The Little Guy

When Google Gears was announced this was a bit how I felt based on some of the wrong news that was in the press:

Google Gears the first offline web application toolkit?

"One thing I hate that the IT Industry is that when someone releases a piece of technology that is completely revolutionary, and no one takes stock, however when some company with a lot of clout in the industry such as Google or Apple release, everyone think that they rock!

From my RSS feeds I stumbled across this article in ZDnet "Can Microsoft change 'gears' for the sea-change ahead?". The title was attractive so I started reading it, however early on in the article I came across this:

"During that time, I have drawn attention to the work being done with JavaDB and Derby as examples of how the offline problem might get solved. But, ultimately, I have routinely said that when the problem gets solved, it will get solved by Google. Last week, with Google's announcement of Google Gears, that day came."

Once I read this I stopped reading why? Because Google Gears is NOT the first offline web application toolkit. The first on to my knowledge is Dojo Offline. Dojo is a popular AJAX framework, and Dojo Offline extends basic Dojo's capabilities by allowing Dojo applications to be used while you're offline....So why is it that the IT industry does not recognize achievement and give credit where it's due?"

Thanks for the blog post Irfan!

I actually just sent David Berlind, the author of the ZDNet article, the following email:

Hi David! My name is Brad Neuberg; I created an offline open source framework named Dojo Offline in conjunction with SitePen. I wanted to point to an inaccuracy in one of your articles:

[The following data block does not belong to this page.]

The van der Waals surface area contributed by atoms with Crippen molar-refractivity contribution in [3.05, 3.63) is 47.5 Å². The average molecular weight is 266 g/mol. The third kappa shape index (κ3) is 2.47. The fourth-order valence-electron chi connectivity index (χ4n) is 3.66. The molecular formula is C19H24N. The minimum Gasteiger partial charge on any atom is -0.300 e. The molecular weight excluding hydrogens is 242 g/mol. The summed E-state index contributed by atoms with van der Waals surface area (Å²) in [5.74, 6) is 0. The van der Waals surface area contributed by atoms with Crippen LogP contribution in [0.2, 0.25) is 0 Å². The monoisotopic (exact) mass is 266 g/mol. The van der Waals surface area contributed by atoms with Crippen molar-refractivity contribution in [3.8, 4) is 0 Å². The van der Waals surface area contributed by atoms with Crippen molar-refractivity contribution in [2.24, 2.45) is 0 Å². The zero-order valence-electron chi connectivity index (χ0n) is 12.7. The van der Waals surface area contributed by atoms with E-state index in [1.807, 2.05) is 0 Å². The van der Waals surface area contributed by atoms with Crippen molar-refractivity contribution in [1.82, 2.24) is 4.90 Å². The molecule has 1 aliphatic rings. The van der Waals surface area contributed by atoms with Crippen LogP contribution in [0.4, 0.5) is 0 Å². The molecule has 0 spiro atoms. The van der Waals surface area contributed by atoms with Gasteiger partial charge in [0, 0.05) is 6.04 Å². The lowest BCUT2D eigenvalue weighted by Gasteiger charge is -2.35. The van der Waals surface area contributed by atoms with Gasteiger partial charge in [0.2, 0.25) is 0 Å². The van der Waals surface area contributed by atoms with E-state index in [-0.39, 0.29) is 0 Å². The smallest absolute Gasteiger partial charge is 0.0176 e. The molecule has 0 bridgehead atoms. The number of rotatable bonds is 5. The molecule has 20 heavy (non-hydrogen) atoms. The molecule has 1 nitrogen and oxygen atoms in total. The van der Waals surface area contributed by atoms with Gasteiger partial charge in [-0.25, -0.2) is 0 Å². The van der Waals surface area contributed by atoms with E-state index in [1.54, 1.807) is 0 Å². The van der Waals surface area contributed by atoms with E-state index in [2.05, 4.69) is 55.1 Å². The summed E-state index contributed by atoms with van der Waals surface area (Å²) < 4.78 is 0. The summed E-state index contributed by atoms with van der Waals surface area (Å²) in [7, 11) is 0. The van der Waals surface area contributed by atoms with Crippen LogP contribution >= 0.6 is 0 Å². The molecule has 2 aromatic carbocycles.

"Can Microsoft change 'gears' for the sea-change ahead?"

You claim that Google Gears is the first offline toolkit. In fact, Dojo Offline (and Dojo Storage) shipped before Google Gears with a similar model: a very-lightweight plugin that extended the browser to cache resources when offline, in conjunction with a simple API to help you build offline web applications.

As one of the 'little guys' who works hard to do my innovation out in the open and much of the time for free, it's important to me that I at least get credit when I create something before others. Most of my ideas usually sound weird and are ignored when I first float them, such as the offline problem which I've been attacking for the last few years, with focused solutions such as Dojo Storage, Dojo Offline, and others, or coworking when I first started it, so it's important to me that I get credit when they finally go mainstream so folks take me seriously on my next weird idea.

Brad Neuberg


irfanhab said…
I luv Dojo Offline! ZDNet owes you an apology!
Lucas said…
Don't know if you've seen this before, but the name for this type of thing is "the halo effect." The halo effect means that credit for an achievement goes to the most visible entity in its neighborhood. That was originally invented to describe situations where a graduate student's work was credited to their faculty sponsor.
Dipen Chaudhary said…
hi brad ..
Do we have a runtime client for linux ?
I couldnt fnd it on the autromatically generated page ....